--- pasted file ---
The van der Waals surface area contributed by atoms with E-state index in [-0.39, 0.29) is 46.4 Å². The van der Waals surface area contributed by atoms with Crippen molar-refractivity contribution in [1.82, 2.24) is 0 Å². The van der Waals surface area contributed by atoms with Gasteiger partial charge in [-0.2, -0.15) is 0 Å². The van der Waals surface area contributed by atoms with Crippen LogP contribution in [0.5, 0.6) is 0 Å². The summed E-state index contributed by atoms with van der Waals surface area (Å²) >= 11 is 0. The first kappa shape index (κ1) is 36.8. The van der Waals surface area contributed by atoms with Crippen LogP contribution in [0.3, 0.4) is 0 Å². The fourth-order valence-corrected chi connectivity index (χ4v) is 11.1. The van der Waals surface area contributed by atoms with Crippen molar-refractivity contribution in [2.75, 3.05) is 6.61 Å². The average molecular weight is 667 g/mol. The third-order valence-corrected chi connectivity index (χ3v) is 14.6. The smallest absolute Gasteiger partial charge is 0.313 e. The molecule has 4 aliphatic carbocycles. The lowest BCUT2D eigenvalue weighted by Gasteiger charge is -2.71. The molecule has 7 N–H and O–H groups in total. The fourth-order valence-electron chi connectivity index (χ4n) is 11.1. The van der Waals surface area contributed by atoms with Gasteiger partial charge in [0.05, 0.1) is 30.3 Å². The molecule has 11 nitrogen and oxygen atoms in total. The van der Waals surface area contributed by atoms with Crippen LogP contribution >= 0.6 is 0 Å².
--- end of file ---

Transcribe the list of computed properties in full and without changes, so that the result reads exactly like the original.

The van der Waals surface area contributed by atoms with E-state index in [-0.39, 0.29) is 46.4 Å². The van der Waals surface area contributed by atoms with Crippen molar-refractivity contribution in [1.82, 2.24) is 0 Å². The van der Waals surface area contributed by atoms with Gasteiger partial charge in [-0.2, -0.15) is 0 Å². The van der Waals surface area contributed by atoms with Crippen LogP contribution in [0.5, 0.6) is 0 Å². The summed E-state index contributed by atoms with van der Waals surface area (Å²) >= 11 is 0. The first kappa shape index (κ1) is 36.8. The van der Waals surface area contributed by atoms with Crippen LogP contribution in [0.3, 0.4) is 0 Å². The fourth-order valence-corrected chi connectivity index (χ4v) is 11.1. The van der Waals surface area contributed by atoms with Crippen molar-refractivity contribution in [2.75, 3.05) is 6.61 Å². The average molecular weight is 667 g/mol. The third-order valence-corrected chi connectivity index (χ3v) is 14.6. The smallest absolute Gasteiger partial charge is 0.313 e. The molecule has 4 aliphatic carbocycles. The lowest BCUT2D eigenvalue weighted by Gasteiger charge is -2.71. The molecule has 7 N–H and O–H groups in total. The fourth-order valence-electron chi connectivity index (χ4n) is 11.1. The van der Waals surface area contributed by atoms with Gasteiger partial charge in [0.05, 0.1) is 30.3 Å². The molecule has 11 nitrogen and oxygen atoms in total. The van der Waals surface area contributed by atoms with Crippen LogP contribution >= 0.6 is 0 Å².